3. How does a person not qualified to fly an aircraft end up running the FAA? I know there will be those that say you don’t need to be a pilot to administer the FAA, like not being a licensed truck driver to run a trucking company. It seems it would be a lot easier if you know simple things like how a wing works. At least a person running a trucking company knows how a truck works. Just saying…….

  4. The immediate issue is you can’t just appoint anyone.

    “ Under the Vacancies Act, acting officials generally may come from three categories of government officials: (1) first assistants to the vacant positions; (2) Senate-confirmed officials designated by the President; and (3) certain senior agency officials designated by the President.”

    “ Under the Vacancies Act, for instance, certain actions taken by an acting official not serving under its terms “shall have no force or effect” and may be susceptible to legal challenge.”

    https://www.acus.gov/recommendation/acting-agency-officials-and-delegations-authority

  5. Only two and a bit years to the election when FAA boss will probably be one of the presidential presents, like ambassadors.
    Most ambassadors have never worked in foreign affairs, so the similarity is there.

  6. This may provide some evidence for why we are mired in such a governmental mess. Politicians in power appoint people to positions for which they are unqualified simply for optics.

    Gone are the days in which the most qualified were selected based on performance. We are sliding into the abyss at an exponential rate based on diversity, equity, and whatever.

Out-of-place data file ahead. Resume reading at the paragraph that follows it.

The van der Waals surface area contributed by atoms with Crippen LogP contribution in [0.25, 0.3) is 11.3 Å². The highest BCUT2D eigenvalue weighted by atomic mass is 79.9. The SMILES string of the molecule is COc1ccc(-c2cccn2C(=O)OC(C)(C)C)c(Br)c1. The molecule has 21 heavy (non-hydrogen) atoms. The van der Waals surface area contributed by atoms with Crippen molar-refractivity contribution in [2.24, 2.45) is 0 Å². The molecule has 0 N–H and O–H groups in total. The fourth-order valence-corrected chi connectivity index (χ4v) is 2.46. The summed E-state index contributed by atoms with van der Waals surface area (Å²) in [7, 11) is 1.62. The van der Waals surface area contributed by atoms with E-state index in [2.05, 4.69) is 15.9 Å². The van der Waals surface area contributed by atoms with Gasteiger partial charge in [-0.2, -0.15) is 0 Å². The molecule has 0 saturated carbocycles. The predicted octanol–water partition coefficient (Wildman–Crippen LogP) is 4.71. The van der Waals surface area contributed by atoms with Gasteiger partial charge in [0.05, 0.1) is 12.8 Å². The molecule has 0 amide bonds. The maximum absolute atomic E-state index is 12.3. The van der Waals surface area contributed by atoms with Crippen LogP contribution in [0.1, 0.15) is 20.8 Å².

I’m old and perhaps it won’t affect me, but I weep for my children and grandchildren.

  7. This is what you get when “authorities” adhere inflexibly to the myth of spiral dynamics; perceiving themselves at that uppermost spiral concerned with the administration of an activity rather than the activity itself. It’s amazing how many people have been conditioned to accept regulation by nonparticipants.

  8. I turned down advancement opportunities presented to me throughout my aviation career when the people who would be calling the shots were not credible due to lacking training, experience and credentials in the field of operation.

    To be regulated by one of them is chafing. I’ll be communicating with my congressman and anyone else who will listen to at least make an effort toward a better solution when the next office holder is confirmed.

  9. This “Appointee” has as much experience in aviation as Hunter Biden in the energy sector. And we wonder WHY we are in the position we are in.

  10. That’s what we have in the FSDO’s and other offices, inexperienced and worthless inspectors for the most part, so why would we want someone at the top to be experienced? There are some that are from the industry but they are few and far between.